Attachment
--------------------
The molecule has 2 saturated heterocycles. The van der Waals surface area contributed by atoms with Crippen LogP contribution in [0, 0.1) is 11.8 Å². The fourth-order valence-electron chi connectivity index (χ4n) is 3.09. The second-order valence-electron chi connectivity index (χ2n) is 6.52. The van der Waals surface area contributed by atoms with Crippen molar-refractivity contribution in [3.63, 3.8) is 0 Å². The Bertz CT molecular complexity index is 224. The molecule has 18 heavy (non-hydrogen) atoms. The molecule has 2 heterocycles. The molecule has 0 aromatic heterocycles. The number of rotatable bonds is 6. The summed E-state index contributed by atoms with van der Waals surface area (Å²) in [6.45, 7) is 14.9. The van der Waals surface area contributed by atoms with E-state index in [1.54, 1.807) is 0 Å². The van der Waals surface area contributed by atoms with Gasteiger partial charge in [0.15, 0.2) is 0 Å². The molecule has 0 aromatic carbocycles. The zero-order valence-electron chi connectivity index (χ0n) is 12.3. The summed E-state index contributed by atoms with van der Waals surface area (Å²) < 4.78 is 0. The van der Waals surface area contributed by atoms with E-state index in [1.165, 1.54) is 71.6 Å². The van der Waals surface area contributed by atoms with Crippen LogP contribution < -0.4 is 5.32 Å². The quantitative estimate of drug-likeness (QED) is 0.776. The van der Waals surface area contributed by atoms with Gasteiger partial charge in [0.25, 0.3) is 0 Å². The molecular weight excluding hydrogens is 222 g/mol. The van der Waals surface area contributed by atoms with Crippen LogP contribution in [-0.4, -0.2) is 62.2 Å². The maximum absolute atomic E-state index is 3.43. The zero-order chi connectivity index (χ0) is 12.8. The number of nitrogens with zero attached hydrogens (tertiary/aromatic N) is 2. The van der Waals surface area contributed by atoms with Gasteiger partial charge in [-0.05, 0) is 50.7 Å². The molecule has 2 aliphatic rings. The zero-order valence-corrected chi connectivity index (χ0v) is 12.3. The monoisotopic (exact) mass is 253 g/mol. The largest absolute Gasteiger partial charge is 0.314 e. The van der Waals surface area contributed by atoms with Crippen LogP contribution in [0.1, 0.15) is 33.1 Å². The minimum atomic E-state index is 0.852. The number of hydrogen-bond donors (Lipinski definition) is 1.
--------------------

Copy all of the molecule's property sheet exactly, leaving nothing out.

The molecule has 2 saturated heterocycles. The van der Waals surface area contributed by atoms with Crippen LogP contribution in [0, 0.1) is 11.8 Å². The fourth-order valence-electron chi connectivity index (χ4n) is 3.09. The second-order valence-electron chi connectivity index (χ2n) is 6.52. The van der Waals surface area contributed by atoms with Crippen molar-refractivity contribution in [3.63, 3.8) is 0 Å². The Bertz CT molecular complexity index is 224. The molecule has 18 heavy (non-hydrogen) atoms. The molecule has 2 heterocycles. The molecule has 0 aromatic heterocycles. The number of rotatable bonds is 6. The summed E-state index contributed by atoms with van der Waals surface area (Å²) in [6.45, 7) is 14.9. The van der Waals surface area contributed by atoms with E-state index in [1.54, 1.807) is 0 Å². The van der Waals surface area contributed by atoms with Gasteiger partial charge in [0.15, 0.2) is 0 Å². The molecule has 0 aromatic carbocycles. The zero-order valence-electron chi connectivity index (χ0n) is 12.3. The summed E-state index contributed by atoms with van der Waals surface area (Å²) < 4.78 is 0. The van der Waals surface area contributed by atoms with E-state index in [1.165, 1.54) is 71.6 Å². The van der Waals surface area contributed by atoms with Crippen LogP contribution < -0.4 is 5.32 Å². The quantitative estimate of drug-likeness (QED) is 0.776. The van der Waals surface area contributed by atoms with Gasteiger partial charge in [0.25, 0.3) is 0 Å². The molecular weight excluding hydrogens is 222 g/mol. The van der Waals surface area contributed by atoms with Crippen LogP contribution in [-0.4, -0.2) is 62.2 Å². The maximum absolute atomic E-state index is 3.43. The zero-order chi connectivity index (χ0) is 12.8. The number of nitrogens with zero attached hydrogens (tertiary/aromatic N) is 2. The van der Waals surface area contributed by atoms with Gasteiger partial charge in [-0.05, 0) is 50.7 Å². The molecule has 2 aliphatic rings. The zero-order valence-corrected chi connectivity index (χ0v) is 12.3. The monoisotopic (exact) mass is 253 g/mol. The largest absolute Gasteiger partial charge is 0.314 e. The van der Waals surface area contributed by atoms with Crippen LogP contribution in [0.1, 0.15) is 33.1 Å². The minimum atomic E-state index is 0.852. The number of hydrogen-bond donors (Lipinski definition) is 1.